And he goes back to the "bad branding" of the t-shirt. And it seems that *he's* now uncomfortable because he's being perceived a certain way. My white friend asks him, "So what do you want it to say?" Me and the other WOC glance at her all...
Because NOW he has *permission* to go in even more! Mind you, this encounter lasted a few minutes and felt like a lifetime and left a sour taste in our mouths. My white friend said he mumbled to them "Now I feel like a d***" but even after saying that he kept pushing his views.
And so he feels comfortable with a white person to say this even though he's being aggressive towards me, a Black woman, and another WOC in this space. The WOC says "I got what the t-shirt means as it seems to extend to ALL marginalized people." But he doesn't agree!
In the end, another friend comes by and thankfully our attention goes to her and he fades away. I overhear his name and that he owns/runs the lit agency co-sponsoring the event we're at. And there goes those power dynamics because he has carte blanche to act HOWEVER he likes.
Now, in regards to the overall event there's SO much to unpack here as to how it could've gone and how it spiraled and how folks tripped up. Myself included. And I do NOT know that he is not disabled. The discourse between us leads me to know, regardless, he's highly unaware.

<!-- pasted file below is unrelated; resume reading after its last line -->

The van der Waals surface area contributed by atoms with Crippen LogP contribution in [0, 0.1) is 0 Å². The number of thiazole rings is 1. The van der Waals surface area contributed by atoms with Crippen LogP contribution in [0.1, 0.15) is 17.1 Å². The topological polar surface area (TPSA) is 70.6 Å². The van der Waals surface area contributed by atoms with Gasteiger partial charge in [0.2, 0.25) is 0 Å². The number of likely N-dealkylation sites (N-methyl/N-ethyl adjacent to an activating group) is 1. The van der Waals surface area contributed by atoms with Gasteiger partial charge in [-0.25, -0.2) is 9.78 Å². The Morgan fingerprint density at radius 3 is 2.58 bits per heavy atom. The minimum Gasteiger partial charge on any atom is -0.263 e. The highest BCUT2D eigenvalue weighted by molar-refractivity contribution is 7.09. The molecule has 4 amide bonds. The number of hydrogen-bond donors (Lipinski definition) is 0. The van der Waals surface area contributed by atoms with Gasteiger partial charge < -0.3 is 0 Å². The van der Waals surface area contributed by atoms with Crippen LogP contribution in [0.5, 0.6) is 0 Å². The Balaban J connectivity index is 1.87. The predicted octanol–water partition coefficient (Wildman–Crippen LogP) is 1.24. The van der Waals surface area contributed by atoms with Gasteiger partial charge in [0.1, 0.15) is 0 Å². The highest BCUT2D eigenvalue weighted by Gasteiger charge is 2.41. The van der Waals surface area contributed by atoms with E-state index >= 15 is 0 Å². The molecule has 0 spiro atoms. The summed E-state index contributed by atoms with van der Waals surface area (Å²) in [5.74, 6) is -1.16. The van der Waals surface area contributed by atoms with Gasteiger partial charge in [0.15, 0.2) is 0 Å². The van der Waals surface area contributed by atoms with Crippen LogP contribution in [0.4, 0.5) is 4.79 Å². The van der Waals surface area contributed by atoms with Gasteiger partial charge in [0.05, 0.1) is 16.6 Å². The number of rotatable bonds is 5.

So (a) he should not have approached us that way. And perhaps he felt he could because he's the co-sponsor, he's a white cis man, he's him. I dunno. But the immediate dynamics of him being a white man, business owner and me being a PoC guest already puts him at an advantage.
(b) He never even introduced himself to US before going in on my t-shirt. And he should have asked "Oh, I don't quite get what Access is love means." or "Oh interesting shirt. I'm not familiar with the term. What does it mean?" That encourages a discussion.
(c) When I clearly said: "I bought this t-shirt to support disabled voices because Access is love is about wide accessibility." He should have listened and left it at that instead of pushing his point home and aggressively doing so.